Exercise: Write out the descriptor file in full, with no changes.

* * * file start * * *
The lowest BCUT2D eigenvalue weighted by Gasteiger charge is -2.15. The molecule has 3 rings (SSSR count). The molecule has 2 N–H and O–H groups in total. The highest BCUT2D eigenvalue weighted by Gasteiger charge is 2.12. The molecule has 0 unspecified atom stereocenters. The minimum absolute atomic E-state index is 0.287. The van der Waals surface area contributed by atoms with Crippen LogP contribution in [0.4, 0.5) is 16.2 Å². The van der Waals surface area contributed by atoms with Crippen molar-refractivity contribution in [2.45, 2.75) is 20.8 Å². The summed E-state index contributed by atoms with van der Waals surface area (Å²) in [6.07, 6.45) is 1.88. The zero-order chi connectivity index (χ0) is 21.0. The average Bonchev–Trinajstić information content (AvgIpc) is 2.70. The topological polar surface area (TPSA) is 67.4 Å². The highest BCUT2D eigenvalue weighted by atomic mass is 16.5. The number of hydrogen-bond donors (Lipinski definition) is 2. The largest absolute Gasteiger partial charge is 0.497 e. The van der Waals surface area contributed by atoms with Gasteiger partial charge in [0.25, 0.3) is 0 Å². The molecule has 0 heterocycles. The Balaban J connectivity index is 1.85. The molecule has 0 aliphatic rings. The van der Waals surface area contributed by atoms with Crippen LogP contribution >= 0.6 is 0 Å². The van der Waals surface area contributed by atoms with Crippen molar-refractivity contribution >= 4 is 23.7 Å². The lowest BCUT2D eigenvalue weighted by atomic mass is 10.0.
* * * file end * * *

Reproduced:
The lowest BCUT2D eigenvalue weighted by Gasteiger charge is -2.15. The molecule has 3 rings (SSSR count). The molecule has 2 N–H and O–H groups in total. The highest BCUT2D eigenvalue weighted by Gasteiger charge is 2.12. The molecule has 0 unspecified atom stereocenters. The minimum absolute atomic E-state index is 0.287. The van der Waals surface area contributed by atoms with Crippen LogP contribution in [0.4, 0.5) is 16.2 Å². The van der Waals surface area contributed by atoms with Crippen molar-refractivity contribution in [2.45, 2.75) is 20.8 Å². The summed E-state index contributed by atoms with van der Waals surface area (Å²) in [6.07, 6.45) is 1.88. The zero-order chi connectivity index (χ0) is 21.0. The average Bonchev–Trinajstić information content (AvgIpc) is 2.70. The topological polar surface area (TPSA) is 67.4 Å². The highest BCUT2D eigenvalue weighted by atomic mass is 16.5. The number of hydrogen-bond donors (Lipinski definition) is 2. The largest absolute Gasteiger partial charge is 0.497 e. The van der Waals surface area contributed by atoms with Gasteiger partial charge in [0.25, 0.3) is 0 Å². The molecule has 0 heterocycles. The Balaban J connectivity index is 1.85. The molecule has 0 aliphatic rings. The van der Waals surface area contributed by atoms with Crippen LogP contribution >= 0.6 is 0 Å². The van der Waals surface area contributed by atoms with Crippen molar-refractivity contribution >= 4 is 23.7 Å². The lowest BCUT2D eigenvalue weighted by atomic mass is 10.0.